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US Congress Bans Words “River” and “Sea” as Hate Speech

Dissociated Press

The US House of Representatives on Wednesday voted 377-44 to condemn the words “river” and “sea”  as hate speech. The new bill imposes fines of up to six million dollars, and prison terms of six million years to life, for the use of the two anti-Semitic expressions.

The bill includes a provision requiring that all flowing bodies of water previously designated as R’s be renamed as watercourses, waterways, streams, tributaries, brooks, inlets, rivulets, rills, runnels, streamlets, freshlets, canals, channels, bourns, creeks, rillets, or billabongs. Another provision mandates that S’s be henceforth referred to as oceans, saltwater expanses, gulfs, briny deeps, bounding mains, or Davy Jones’ lockers.

Jonathan Greenblatt of the ADL expressed his approval, saying “The removal of a pernicious anti-Semitic trope from the name of our nation’s greatest waterway, the Mississippi Rivulet, is a victory for tolerance and diversity.” He added  that he hoped the US would pressure Mexico to officially designate the waters east of Baja California as the Briny Deep of Cortez, and that everyone would remember to end “America the Beautiful” with the resounding chorus: “From saltwater expanse to shining saltwater expanse.” Greenblatt also noted that the much-covered Al Green classic “Take Me to the Tributary” was a much better refrain now thanks to its newly-installed alliteration, and that the John Fogarty’s “Proud Mary” was considerably less anti-Semitic with the new refrain “Rollin’, rollin’, rollin’ on the rillet.”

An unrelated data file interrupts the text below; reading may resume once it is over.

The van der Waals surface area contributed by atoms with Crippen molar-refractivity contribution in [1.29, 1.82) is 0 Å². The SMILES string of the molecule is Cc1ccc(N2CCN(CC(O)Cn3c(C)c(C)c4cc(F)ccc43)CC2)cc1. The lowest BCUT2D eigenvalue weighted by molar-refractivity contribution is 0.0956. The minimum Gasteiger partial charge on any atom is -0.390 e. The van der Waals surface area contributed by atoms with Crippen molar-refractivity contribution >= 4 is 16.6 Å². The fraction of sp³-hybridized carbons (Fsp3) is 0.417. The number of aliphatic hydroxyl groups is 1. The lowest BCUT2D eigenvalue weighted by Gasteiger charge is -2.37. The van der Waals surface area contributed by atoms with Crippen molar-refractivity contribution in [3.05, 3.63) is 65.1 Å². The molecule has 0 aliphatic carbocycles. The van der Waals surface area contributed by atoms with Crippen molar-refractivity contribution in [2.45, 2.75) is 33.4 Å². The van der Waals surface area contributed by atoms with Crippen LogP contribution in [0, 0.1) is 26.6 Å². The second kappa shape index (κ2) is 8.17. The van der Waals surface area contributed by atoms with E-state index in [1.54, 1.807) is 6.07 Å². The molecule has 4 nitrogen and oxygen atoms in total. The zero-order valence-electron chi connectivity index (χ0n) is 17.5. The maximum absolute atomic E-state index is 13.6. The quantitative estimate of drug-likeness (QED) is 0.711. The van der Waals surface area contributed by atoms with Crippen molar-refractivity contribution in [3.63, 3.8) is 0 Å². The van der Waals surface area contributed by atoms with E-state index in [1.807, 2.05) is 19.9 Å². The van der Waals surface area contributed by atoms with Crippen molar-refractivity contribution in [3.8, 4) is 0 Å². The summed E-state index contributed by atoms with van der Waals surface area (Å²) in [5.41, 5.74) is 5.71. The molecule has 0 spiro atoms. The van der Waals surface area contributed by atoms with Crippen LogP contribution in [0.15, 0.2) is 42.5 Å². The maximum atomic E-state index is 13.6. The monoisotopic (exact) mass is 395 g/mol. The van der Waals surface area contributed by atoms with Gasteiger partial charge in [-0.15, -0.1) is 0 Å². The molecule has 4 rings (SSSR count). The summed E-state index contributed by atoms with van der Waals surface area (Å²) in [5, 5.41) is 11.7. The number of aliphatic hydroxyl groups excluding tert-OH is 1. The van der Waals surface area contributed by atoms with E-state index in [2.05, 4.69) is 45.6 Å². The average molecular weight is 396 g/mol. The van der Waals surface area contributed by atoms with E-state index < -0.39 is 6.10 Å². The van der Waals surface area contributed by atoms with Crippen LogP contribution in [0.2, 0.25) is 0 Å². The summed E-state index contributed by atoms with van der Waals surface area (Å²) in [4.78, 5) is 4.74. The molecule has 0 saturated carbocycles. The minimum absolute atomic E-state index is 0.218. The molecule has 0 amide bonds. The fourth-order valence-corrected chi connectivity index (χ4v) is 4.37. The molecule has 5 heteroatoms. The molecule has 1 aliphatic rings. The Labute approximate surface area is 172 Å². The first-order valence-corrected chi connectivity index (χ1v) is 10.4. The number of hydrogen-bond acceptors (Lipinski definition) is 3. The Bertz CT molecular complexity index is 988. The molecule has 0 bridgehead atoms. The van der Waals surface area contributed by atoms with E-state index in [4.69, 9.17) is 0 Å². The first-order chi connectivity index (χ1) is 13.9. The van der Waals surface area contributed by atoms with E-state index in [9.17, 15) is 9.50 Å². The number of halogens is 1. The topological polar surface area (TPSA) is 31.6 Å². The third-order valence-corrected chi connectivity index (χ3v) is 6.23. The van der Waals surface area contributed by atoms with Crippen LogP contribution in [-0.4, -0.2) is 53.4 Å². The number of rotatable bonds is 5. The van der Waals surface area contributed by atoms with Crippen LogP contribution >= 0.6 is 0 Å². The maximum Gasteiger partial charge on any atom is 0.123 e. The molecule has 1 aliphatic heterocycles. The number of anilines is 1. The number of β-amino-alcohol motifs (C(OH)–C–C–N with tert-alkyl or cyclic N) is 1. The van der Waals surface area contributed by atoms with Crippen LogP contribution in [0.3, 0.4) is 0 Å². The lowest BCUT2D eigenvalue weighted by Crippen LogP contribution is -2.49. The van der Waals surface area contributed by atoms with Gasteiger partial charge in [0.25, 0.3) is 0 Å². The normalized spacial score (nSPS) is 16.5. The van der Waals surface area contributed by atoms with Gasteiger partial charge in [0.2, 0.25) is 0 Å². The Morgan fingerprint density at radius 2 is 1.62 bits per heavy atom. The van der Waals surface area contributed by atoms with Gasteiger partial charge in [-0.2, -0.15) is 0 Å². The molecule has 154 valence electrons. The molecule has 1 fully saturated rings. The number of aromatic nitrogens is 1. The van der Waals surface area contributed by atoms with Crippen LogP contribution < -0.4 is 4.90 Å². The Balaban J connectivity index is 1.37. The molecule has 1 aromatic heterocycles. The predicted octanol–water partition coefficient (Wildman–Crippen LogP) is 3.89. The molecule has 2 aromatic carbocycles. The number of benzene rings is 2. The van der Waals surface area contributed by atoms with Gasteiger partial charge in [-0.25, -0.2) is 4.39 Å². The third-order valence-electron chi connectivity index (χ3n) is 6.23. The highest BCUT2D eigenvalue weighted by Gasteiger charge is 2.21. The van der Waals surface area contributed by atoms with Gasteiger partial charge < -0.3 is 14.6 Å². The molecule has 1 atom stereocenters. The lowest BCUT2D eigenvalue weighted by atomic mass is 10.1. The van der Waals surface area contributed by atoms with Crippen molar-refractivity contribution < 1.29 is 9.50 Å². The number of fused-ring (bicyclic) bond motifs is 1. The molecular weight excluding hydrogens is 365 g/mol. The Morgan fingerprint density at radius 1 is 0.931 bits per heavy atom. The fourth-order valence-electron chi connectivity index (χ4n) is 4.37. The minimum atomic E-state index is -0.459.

The bill orders the Library of Congress and the National Security Agency to jointly develop an AI algorithm tasked with removing all instances of the banned words from the internet. The Library of Congress is also required, under provision 4.299 of the bill, to remove the offending terms from its hard copy collection using scissors and/or marker pens.

“The R word and the S word are code for the elimination of Israel,” said one of its sponsors, Congressman Josh Gottheimer. “They are pernicious anti-Semitic tropes. I would have preferred sending people who use such words to the gas chambers, but I guess six-million-to-life in the slammer will suffice.”

Reached at its home in the rotunda of the National Archives Building in Washington, the Bill of Rights screamed, emitted a death rattle, and then was silent.


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